Woman of the Century/Eliza Read Sunderland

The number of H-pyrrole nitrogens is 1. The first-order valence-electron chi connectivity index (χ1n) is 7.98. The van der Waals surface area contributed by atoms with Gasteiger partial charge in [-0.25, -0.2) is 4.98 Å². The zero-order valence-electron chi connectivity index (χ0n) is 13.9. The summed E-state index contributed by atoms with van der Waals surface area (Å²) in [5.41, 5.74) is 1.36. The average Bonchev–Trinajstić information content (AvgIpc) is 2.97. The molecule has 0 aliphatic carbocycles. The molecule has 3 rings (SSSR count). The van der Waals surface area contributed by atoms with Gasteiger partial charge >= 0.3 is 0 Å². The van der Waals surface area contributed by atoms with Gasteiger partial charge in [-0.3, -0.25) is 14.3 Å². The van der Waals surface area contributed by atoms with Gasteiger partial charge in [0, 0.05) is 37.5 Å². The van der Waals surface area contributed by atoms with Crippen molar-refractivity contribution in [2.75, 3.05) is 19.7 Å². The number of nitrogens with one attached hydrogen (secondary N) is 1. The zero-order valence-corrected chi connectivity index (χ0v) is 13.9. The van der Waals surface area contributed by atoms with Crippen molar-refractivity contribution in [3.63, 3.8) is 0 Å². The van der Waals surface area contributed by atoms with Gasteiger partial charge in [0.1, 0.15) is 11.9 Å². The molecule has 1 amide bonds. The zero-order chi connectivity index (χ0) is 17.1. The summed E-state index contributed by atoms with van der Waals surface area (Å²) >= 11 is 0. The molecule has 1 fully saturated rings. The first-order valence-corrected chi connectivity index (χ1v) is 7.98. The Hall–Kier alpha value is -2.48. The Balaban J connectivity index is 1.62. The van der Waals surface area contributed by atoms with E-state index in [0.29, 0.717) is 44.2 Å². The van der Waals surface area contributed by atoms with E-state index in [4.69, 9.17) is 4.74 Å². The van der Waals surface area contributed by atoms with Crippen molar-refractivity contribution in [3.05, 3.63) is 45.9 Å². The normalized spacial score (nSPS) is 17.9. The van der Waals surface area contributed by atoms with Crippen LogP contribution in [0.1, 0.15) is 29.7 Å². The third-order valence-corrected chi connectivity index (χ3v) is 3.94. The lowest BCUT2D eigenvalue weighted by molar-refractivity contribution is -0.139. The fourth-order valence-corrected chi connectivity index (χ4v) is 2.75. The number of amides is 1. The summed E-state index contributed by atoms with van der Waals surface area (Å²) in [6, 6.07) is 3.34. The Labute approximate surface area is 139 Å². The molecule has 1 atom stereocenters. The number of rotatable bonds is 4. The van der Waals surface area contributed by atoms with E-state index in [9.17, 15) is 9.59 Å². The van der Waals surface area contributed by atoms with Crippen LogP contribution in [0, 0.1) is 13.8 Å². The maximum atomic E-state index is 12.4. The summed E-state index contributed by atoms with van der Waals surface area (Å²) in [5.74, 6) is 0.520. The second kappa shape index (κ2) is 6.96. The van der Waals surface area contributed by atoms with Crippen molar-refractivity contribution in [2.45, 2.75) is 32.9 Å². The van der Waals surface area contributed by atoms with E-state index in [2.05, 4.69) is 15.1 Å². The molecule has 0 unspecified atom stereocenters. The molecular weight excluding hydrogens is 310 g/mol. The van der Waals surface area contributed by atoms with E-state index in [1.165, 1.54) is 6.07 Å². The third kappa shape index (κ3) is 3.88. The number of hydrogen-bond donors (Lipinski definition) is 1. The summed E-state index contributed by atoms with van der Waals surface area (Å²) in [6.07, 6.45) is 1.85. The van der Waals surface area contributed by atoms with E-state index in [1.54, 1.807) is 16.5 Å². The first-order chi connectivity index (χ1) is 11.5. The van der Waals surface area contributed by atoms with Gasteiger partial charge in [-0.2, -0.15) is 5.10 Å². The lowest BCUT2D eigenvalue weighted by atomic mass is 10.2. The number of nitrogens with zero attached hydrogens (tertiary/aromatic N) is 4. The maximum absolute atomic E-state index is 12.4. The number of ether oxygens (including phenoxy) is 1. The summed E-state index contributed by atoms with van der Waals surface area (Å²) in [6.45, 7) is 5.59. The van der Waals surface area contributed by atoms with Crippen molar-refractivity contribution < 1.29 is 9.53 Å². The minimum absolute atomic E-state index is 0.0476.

SUNDERLAND, Mrs. Eliza Read, educator, born in Huntsville, Ill., 19th April, 1839. Her father was Amasa Read, a native of Worcester county, Mass., who removed to Illinois in 1838 as one of the earliest pioneer settlers in the central-western part of the State. Her mother, whose maiden name was Jane Henderson, was born in Ohio, of Scotch ancestry, and was a woman of remarkably vigorous mind and noble character. There were three children born into the home, who reached adult years, Eliza and two younger brothers. The father died when the children were very young, leaving the mother to face alone the hardships of pioneer life. ELIZA READ SUNDERLAND. Fully persuaded of the value of education, the mother made everything else yield to the attainment of that for her children. Until the age of ten Eliza attended the village school, a mile away. Then, for the purpose of obtaining greater educational advantages, the family removed first to St. Mary's and then to Abingdon, Ill. The daughter's years from sixteen to twenty-four were spent partly in study in Abingdon Seminary and partly in teaching school. At the age of twenty-four she entered Mount Holyoke Seminary, in Massachusetts, at that time the most advanced school for young women in the country, and was graduated from that institution in 1865. Her highest ambition was realized when, on graduation day, she was invited to return as a teacher, but circumstances at home prevented. Later she became a teacher in the high school in Aurora, Ill., where she was soon made principal, holding that important position for five years, until her marriage with Rev. J. T. Sunderland, a clergyman, in Milwaukee, Wis., in 1871. From 1872 to 1875 her home was in Northfield, Mass., for the next three years in Chicago, Ill., and since 1878 it has been in Ann Arbor, Mich. She is the mother of three children, a daughter of eighteen years, a son of seventeen, and a daughter of fifteen. Besides discharging with never-failing interest her duties as wife and mother. Mrs. Sunderland has always been very active in all that line of work which usually falls upon a minister's wife, and at the same time has carried steadily forward her literary studies, having taken nearly or quite every philosophical course offered in the University of Michigan, and many of the literary, historical and politico-economic courses. In 1889 she received from the university the degree of Ph. B., and in 1892 the degree of Doctor of Philosophy. She has held many positions of honor in the Unitarian denomination, being one of the best known of its women speakers in its national and local gatherings. She has been for a number of years an active worker in the National Association for the Advancement of Women. Though not an ordained minister, she often preaches. She has more calls to preach and lecture than she can possibly fill. Few speakers are so perfectly at home before an audience, or have so great power to hold the attention of all classes of hearers. No woman in Ann Arbor, where her home has been for many years, is more esteemed by all than is she. She is especially honored and beloved by the young women students of the university, who find in her a constant and ever-helpful friend.